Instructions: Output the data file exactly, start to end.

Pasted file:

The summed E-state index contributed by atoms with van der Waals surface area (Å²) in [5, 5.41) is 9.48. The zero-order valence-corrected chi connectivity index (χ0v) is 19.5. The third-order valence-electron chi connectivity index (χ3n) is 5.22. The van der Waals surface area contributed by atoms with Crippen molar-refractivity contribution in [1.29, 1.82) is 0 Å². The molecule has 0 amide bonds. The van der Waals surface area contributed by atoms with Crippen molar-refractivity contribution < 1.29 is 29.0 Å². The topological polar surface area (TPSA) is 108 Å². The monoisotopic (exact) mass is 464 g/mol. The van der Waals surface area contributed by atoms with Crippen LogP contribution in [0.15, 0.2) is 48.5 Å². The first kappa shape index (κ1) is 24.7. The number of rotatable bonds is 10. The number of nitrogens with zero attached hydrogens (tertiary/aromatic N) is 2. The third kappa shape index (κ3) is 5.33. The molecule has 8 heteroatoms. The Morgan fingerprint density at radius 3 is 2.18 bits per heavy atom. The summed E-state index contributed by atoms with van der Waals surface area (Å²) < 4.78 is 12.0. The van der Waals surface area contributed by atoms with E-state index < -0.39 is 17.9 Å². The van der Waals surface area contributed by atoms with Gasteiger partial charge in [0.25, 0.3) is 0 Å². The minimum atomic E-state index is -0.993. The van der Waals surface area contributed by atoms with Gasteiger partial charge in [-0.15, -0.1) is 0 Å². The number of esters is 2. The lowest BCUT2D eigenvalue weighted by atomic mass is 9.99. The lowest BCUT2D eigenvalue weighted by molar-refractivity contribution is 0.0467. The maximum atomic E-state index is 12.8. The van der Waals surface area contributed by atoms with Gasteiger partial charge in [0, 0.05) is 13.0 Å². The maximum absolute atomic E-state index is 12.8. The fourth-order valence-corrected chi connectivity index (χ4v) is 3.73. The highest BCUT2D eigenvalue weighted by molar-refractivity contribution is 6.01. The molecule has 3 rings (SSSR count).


The summed E-state index contributed by atoms with van der Waals surface area (Å²) in [5, 5.41) is 9.48. The zero-order valence-corrected chi connectivity index (χ0v) is 19.5. The third-order valence-electron chi connectivity index (χ3n) is 5.22. The van der Waals surface area contributed by atoms with Crippen molar-refractivity contribution in [1.29, 1.82) is 0 Å². The molecule has 0 amide bonds. The van der Waals surface area contributed by atoms with Crippen molar-refractivity contribution < 1.29 is 29.0 Å². The topological polar surface area (TPSA) is 108 Å². The monoisotopic (exact) mass is 464 g/mol. The van der Waals surface area contributed by atoms with Crippen LogP contribution in [0.15, 0.2) is 48.5 Å². The first kappa shape index (κ1) is 24.7. The number of rotatable bonds is 10. The number of nitrogens with zero attached hydrogens (tertiary/aromatic N) is 2. The third kappa shape index (κ3) is 5.33. The molecule has 8 heteroatoms. The Morgan fingerprint density at radius 3 is 2.18 bits per heavy atom. The summed E-state index contributed by atoms with van der Waals surface area (Å²) < 4.78 is 12.0. The van der Waals surface area contributed by atoms with E-state index < -0.39 is 17.9 Å². The van der Waals surface area contributed by atoms with Gasteiger partial charge in [0.25, 0.3) is 0 Å². The minimum atomic E-state index is -0.993. The van der Waals surface area contributed by atoms with Gasteiger partial charge in [-0.15, -0.1) is 0 Å². The number of esters is 2. The lowest BCUT2D eigenvalue weighted by atomic mass is 9.99. The lowest BCUT2D eigenvalue weighted by molar-refractivity contribution is 0.0467. The maximum atomic E-state index is 12.8. The van der Waals surface area contributed by atoms with Gasteiger partial charge in [0, 0.05) is 13.0 Å². The maximum absolute atomic E-state index is 12.8. The fourth-order valence-corrected chi connectivity index (χ4v) is 3.73. The highest BCUT2D eigenvalue weighted by molar-refractivity contribution is 6.01. The molecule has 3 rings (SSSR count).